European Digital Rights (EDRI) reports on a complaint against Austria’s implementation of Europe’s Data Retention Directive that has been filed with the Austrian Constitutional Court and joined by 7,000 Austrian citizens. The Austrian government had resisted implementing the directive until a European Commission infringement procedure was brought against them. The constitutional complaint looks set to be the biggest complaint in Austria’s history.

US: Controversial “cybersecurity” law approved by legislators
The Electronic Frontier Foundation (EFF) reports on the decision of US legislators to approve the Cyber Intelligence Sharing and Protection Act (CISPA), “a bill that would allow companies to bypass all existing privacy law to spy on communications and pass sensitive user data to the government”. Their campaign to stop the damaging legislation will now move on to the next stage of the legislative process. President Obama has already indicated that he disapproves of the proposed law.

UK: British ISPs ordered to block the Pirate Bay
Wired Threat Level reports that the UK High Court has ruled that five UK internet service providers (ISPs) must block their users from accessing the Pirate Bay, a popular torrenting site, on the basis that the website assists copyright infringement.

US releases Special 301 report
The office of the United States Trade Representative has released its annual report (known as the “Special 301 report”) naming countries it claims do not meet adequate standards to safeguard intellectual property. As Knowledge Ecology International observes, the choices of countries named “are largely driven by lobbying efforts of right holders, and often bear no real relationship of more objective standards regarding intellectual property policies”. Michael Geist analyses the report, concluding that it does not stand up to even passing scrutiny, and observing “perhaps the most shameful inclusion in this year’s report are a series of countries whose primarily fault is being poor”.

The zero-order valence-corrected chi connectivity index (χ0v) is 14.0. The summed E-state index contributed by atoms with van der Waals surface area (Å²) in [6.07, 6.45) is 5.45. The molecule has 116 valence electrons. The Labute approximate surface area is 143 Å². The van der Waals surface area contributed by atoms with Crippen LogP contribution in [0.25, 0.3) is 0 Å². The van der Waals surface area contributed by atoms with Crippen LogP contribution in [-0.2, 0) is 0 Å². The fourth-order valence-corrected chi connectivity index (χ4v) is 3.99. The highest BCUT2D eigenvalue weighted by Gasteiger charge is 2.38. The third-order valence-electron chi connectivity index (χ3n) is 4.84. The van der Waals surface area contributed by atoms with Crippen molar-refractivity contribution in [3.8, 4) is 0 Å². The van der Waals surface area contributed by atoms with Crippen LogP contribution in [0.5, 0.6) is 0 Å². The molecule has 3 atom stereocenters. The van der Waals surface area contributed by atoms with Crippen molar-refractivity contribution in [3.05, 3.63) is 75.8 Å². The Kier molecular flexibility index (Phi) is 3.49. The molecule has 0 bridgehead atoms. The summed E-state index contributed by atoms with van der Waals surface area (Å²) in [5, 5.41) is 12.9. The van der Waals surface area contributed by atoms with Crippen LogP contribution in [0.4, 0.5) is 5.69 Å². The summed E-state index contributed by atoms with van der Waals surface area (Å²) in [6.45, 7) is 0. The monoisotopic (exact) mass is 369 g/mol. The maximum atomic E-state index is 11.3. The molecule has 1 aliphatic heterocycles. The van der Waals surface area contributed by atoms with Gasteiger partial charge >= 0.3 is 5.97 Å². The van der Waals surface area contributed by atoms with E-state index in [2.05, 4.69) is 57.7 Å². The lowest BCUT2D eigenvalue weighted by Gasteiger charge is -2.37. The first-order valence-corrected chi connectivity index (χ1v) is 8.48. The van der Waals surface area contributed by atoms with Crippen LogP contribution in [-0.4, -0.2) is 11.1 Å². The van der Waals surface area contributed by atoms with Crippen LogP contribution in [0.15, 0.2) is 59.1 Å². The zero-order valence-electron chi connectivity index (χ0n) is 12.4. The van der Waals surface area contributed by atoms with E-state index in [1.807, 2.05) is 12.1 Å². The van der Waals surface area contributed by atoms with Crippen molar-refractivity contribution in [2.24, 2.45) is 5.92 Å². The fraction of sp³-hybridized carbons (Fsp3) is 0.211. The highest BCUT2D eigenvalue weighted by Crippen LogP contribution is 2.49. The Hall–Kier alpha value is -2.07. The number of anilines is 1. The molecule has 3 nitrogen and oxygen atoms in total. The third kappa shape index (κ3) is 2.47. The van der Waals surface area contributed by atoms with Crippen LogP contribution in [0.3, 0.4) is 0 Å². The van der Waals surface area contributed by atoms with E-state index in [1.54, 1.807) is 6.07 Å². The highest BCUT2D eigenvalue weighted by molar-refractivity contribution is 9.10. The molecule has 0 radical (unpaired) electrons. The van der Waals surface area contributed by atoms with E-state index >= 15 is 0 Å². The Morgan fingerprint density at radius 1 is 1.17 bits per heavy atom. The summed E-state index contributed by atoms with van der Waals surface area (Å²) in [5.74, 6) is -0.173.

KEI | Geist

Google Wifi data harvesting “was not a rogue act”
The New York Times reports that, according to new details from the full text of a regulatory report, “Google’s harvesting of e-mails, passwords and other sensitive personal information from unsuspecting households… was neither a mistake nor the work of a rogue engineer, as the company long maintained, but a program that supervisors knew about”.

Spotlight: Digital rights in India
The Centre for Internet and Society (CIS) uses a recent visit from Privacy International to reflect on growing concerns around online privacy in India. Meanwhile, a report in India’s details the various laws that mean “there are more ways to ban content online than there are to ban physical books and other forms of media” in the country. Global Voices details grassroots and civil society responses to India’s encroaching online censorship: “Indian Netizens are not sitting idle”.